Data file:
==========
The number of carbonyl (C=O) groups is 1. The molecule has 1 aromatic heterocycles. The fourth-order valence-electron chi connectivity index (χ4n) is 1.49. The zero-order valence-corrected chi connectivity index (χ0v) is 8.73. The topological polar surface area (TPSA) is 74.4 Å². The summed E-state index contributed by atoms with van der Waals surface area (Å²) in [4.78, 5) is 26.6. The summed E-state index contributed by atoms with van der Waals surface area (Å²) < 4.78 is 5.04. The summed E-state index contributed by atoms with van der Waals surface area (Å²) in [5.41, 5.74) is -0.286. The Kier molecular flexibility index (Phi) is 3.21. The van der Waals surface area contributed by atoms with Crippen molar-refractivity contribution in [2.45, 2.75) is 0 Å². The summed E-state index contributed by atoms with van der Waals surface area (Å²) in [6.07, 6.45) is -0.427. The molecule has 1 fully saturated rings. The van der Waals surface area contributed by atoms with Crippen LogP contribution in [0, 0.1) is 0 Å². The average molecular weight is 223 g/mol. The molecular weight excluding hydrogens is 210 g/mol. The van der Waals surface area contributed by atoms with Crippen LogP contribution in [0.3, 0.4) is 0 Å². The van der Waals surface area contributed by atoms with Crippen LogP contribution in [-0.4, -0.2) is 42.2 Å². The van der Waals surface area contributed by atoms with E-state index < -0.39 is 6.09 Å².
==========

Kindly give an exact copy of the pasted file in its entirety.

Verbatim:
The number of carbonyl (C=O) groups is 1. The molecule has 1 aromatic heterocycles. The fourth-order valence-electron chi connectivity index (χ4n) is 1.49. The zero-order valence-corrected chi connectivity index (χ0v) is 8.73. The topological polar surface area (TPSA) is 74.4 Å². The summed E-state index contributed by atoms with van der Waals surface area (Å²) in [4.78, 5) is 26.6. The summed E-state index contributed by atoms with van der Waals surface area (Å²) < 4.78 is 5.04. The summed E-state index contributed by atoms with van der Waals surface area (Å²) in [5.41, 5.74) is -0.286. The Kier molecular flexibility index (Phi) is 3.21. The van der Waals surface area contributed by atoms with Crippen molar-refractivity contribution in [2.45, 2.75) is 0 Å². The summed E-state index contributed by atoms with van der Waals surface area (Å²) in [6.07, 6.45) is -0.427. The molecule has 1 fully saturated rings. The van der Waals surface area contributed by atoms with Crippen LogP contribution in [0, 0.1) is 0 Å². The average molecular weight is 223 g/mol. The molecular weight excluding hydrogens is 210 g/mol. The van der Waals surface area contributed by atoms with Crippen LogP contribution in [0.3, 0.4) is 0 Å². The van der Waals surface area contributed by atoms with Crippen LogP contribution in [-0.4, -0.2) is 42.2 Å². The van der Waals surface area contributed by atoms with E-state index < -0.39 is 6.09 Å².